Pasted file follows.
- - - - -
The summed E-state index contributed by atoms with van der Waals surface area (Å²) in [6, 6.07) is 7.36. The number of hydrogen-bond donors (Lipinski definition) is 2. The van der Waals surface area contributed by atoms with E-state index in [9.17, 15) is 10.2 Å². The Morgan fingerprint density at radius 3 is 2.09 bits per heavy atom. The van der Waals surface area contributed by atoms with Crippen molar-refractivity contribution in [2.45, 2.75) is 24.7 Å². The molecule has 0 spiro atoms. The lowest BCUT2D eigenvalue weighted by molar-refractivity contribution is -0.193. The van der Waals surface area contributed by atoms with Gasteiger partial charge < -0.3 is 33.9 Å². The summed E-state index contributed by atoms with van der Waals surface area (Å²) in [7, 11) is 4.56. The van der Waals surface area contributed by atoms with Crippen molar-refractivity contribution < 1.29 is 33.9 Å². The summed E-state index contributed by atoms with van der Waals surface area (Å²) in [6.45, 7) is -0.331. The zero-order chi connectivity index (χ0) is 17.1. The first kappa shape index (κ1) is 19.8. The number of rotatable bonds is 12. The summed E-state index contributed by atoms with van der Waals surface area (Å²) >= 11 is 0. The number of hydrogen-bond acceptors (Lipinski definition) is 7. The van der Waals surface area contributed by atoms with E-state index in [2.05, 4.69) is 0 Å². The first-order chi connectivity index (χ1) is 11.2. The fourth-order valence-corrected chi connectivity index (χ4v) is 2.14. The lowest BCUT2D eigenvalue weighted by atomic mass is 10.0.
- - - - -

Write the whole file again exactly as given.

The summed E-state index contributed by atoms with van der Waals surface area (Å²) in [6, 6.07) is 7.36. The number of hydrogen-bond donors (Lipinski definition) is 2. The van der Waals surface area contributed by atoms with E-state index in [9.17, 15) is 10.2 Å². The Morgan fingerprint density at radius 3 is 2.09 bits per heavy atom. The van der Waals surface area contributed by atoms with Crippen molar-refractivity contribution in [2.45, 2.75) is 24.7 Å². The molecule has 0 spiro atoms. The lowest BCUT2D eigenvalue weighted by molar-refractivity contribution is -0.193. The van der Waals surface area contributed by atoms with Gasteiger partial charge < -0.3 is 33.9 Å². The summed E-state index contributed by atoms with van der Waals surface area (Å²) in [7, 11) is 4.56. The van der Waals surface area contributed by atoms with Crippen molar-refractivity contribution < 1.29 is 33.9 Å². The summed E-state index contributed by atoms with van der Waals surface area (Å²) in [6.45, 7) is -0.331. The zero-order chi connectivity index (χ0) is 17.1. The first kappa shape index (κ1) is 19.8. The number of rotatable bonds is 12. The summed E-state index contributed by atoms with van der Waals surface area (Å²) >= 11 is 0. The number of hydrogen-bond acceptors (Lipinski definition) is 7. The van der Waals surface area contributed by atoms with E-state index in [2.05, 4.69) is 0 Å². The first-order chi connectivity index (χ1) is 11.2. The fourth-order valence-corrected chi connectivity index (χ4v) is 2.14. The lowest BCUT2D eigenvalue weighted by atomic mass is 10.0.